The San Francisco Fed’s supervision unit has since undergone multiple personnel changes, the people said. In 2021, the branch’s head of supervision, Tracy Basinger, retired after four years in the top job and decades climbing the ranks of that function. By contrast, her replacement, Azher Abbasi, was formerly head of audit. Basinger and Abbasi declined to comment.

It’s not entirely uncommon for supervisory heads at the regional branches to have backgrounds in other areas, and experience is required for some roles. Abbasi’s appointment was made in consultation with the central bank’s vice chair for supervision at the time, Randy Quarles. 

The San Francisco Fed also faces a unique challenge: Keeping tabs on Silicon Valley’s many aspirations for pushing into the banking world. But the branch was caught flat-footed in a notable episode.

Four years ago, Meta Platforms Inc.’s Facebook unveiled an ambitious global cryptocurrency effort then known as Libra. Some at the San Francisco Fed were unaware of the launch, according to two people with knowledge of the matter. There was so much regulatory blowback against the proposed offering that it was ultimately withdrawn.

Fed Review

The Fed’s Board of Governors has ultimate responsibility for bank oversight and sets the direction in supervising large institutions — a classification SVB officially took on more than a year ago. 

“The real question here is: How come the supervisors didn’t pick up on the fact that SVB had gamed the rules to take on a lot of interest-rate risk without holding an adequate amount of capital against it?” Lev Menand, an associate professor of law at Columbia University who researches money and banking, said on Bloomberg’s Odd Lots podcast. “It’s a pretty obvious maneuver and not a novel one — you would think any seasoned supervisor looking at the balance sheet could pick up on this quickly.”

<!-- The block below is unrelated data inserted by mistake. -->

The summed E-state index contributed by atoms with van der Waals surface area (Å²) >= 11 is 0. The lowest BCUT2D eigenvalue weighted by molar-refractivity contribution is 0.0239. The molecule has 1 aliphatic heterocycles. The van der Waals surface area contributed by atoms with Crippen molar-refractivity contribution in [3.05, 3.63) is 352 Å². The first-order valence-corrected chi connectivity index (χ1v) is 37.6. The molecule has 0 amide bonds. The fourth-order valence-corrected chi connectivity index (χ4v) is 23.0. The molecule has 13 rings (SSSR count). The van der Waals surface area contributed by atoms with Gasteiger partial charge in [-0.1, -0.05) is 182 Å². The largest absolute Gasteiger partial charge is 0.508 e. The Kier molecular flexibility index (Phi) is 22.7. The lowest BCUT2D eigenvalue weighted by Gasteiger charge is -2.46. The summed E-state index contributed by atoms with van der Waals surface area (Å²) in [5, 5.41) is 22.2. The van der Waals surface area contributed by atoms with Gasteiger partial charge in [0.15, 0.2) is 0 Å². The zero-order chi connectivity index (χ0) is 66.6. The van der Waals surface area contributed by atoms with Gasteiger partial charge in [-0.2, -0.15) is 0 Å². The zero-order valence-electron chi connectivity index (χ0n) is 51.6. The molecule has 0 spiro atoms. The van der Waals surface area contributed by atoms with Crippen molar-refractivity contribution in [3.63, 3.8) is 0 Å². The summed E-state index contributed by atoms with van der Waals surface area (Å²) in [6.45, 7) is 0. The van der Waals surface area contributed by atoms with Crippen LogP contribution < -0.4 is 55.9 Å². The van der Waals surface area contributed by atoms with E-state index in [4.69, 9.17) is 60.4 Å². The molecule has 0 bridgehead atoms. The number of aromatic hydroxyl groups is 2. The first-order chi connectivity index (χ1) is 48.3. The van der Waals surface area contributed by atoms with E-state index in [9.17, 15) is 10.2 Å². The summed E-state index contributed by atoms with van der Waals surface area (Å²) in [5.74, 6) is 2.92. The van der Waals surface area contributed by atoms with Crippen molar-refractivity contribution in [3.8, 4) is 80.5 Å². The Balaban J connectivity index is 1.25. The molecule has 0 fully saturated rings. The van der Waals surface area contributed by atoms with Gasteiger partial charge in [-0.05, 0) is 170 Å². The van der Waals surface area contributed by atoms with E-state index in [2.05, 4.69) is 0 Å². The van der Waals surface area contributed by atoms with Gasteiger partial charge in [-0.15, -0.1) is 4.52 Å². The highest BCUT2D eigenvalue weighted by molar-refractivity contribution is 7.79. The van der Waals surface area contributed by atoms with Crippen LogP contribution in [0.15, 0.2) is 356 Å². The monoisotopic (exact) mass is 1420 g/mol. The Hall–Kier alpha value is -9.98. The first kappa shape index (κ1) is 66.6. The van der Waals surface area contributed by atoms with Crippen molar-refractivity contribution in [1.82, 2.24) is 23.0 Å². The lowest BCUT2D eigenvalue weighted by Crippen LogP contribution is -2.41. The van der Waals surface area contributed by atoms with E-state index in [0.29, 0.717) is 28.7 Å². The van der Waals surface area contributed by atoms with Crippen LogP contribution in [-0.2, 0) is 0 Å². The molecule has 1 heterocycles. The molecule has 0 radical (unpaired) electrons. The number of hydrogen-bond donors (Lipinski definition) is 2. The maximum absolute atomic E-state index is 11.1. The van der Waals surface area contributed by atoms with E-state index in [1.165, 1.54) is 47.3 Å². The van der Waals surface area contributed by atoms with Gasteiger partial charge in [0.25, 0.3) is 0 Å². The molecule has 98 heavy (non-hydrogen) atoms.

At the Senate committee hearing Tuesday, lawmakers from both parties expressed shock and anger over SVB’s sudden collapse and the fallout. 

“It looks to me like the regulators knew the problem but nobody dropped the hammer,” Senator Jon Tester, a Montana Democrat, said to Barr.

Barr said the central bank is evaluating whether more stringent standards would have led to better risk management at SVB. He was unable to tell lawmakers whether Fed officials were visiting SVB’s offices in person on a daily basis or if supervisors met with the lender’s risk committee. 

As for the Fed’s internal review, he said that the culture and structure of oversight inside the central bank will get a look.

“Do supervisors have the tools to mitigate threats to safety and soundness?” Barr said. “Do the culture, policies, and practices of the board and reserve banks support supervisors in effectively using these tools?”

He has already rolled out one new measure. Supervisory staff are establishing a unit that looks at banks with novel risks. Unlike standard bank supervision where oversight gets tougher by size, the new team will be more focused on the risks novel banks are taking no matter how big they are, and will look horizontally across several of them.

Some of the SVB turmoil, meanwhile, has eased. The lender is set to be acquired by First Citizens BancShares Inc. — which would become one of the top 15 banks in the US.

(Update notes reserve bank directors have no involvement in supervision in ninth paragraph.)